Leave it to Kyosho to pack so much detail in such a small package.
Looks great and certainly no lack of power.

Interesting wing mounting, inventive.

Looking forward to the new twin aiRium.

John
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Old Dec 18, 2010, 07:51 PM
I enjoy the voices
Lead Wings's Avatar
Perth, Australia
Joined Apr 2007
481 Posts
Great review.

Thanks very much for posting the stats on the plane in both imperial and metric - saves us in the rest of the world having to convert all the time!
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Old Dec 29, 2010, 09:19 AM
Micro Flyer "Q"
qban_flyer's Avatar
United States, MD, Silver Spring
Joined Sep 2003
1,356 Posts
Thank you for a nice and honest review of a very cute little model. The 182 has always been a favorite of mine, and one in this size is "almost" irresistible... cool:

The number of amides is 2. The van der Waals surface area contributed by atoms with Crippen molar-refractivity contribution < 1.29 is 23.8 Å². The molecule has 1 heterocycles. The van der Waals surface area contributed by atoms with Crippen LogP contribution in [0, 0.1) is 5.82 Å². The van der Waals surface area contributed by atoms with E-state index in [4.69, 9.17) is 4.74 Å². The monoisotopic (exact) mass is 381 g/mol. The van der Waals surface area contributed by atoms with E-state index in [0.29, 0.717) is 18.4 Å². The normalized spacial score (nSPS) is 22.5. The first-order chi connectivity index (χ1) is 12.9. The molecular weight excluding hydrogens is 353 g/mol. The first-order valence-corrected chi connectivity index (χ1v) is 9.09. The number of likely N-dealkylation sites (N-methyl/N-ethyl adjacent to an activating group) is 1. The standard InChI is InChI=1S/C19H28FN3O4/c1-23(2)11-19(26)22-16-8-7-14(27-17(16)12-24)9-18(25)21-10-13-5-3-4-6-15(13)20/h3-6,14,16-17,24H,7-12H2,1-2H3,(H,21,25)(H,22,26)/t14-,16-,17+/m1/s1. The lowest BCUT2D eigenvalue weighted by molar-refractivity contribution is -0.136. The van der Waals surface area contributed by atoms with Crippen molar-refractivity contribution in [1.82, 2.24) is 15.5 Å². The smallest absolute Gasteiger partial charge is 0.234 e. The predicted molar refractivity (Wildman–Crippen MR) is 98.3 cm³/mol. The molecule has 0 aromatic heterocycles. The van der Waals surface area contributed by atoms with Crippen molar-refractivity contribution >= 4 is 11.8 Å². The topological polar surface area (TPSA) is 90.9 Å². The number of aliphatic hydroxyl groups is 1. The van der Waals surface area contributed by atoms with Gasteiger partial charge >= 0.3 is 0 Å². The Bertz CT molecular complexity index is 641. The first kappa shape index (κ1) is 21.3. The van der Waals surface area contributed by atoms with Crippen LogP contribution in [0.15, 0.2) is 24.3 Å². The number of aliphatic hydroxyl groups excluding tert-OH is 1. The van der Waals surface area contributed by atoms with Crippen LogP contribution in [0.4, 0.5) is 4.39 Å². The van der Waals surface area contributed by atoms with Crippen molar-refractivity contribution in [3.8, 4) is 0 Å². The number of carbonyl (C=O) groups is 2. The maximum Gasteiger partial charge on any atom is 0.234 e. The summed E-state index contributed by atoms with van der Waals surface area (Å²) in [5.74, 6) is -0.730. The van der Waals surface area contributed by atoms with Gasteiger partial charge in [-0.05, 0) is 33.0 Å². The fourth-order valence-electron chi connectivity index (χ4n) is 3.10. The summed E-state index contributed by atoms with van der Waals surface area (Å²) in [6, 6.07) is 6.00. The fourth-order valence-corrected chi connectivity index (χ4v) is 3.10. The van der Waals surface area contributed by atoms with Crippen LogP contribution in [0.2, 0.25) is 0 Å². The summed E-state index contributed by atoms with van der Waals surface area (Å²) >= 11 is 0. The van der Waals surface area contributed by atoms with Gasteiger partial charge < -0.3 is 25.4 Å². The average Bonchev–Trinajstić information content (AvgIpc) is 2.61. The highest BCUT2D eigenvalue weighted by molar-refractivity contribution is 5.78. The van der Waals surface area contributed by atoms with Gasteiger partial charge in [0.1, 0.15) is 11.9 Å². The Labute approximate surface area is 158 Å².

In checking pics 15. 25. and 27 show that the wing retainer access opening to be free of dings. It appears that installing the wing hold down O ring might be a bit more of a chore to attach to the fuselage's hook than it should be. The pix I have taken from the many you have posted on this review and attached below shows damage to the bottom fuselage opening that might have been caused by the O ring installation tool.

A model this size would, in all likelihood, nose over in surfaces that are less than extremely smooth. It also appears from the photos provided on its box, that the entire model when viewed from the side, is not parallel to whatever surface it may be placed on. Its nose is considerably lower than the tail, perhaps this would add to the tendency for it to nose over in less than ideal surfaces. Is the nose gear height adjustable, or is it of fixed height?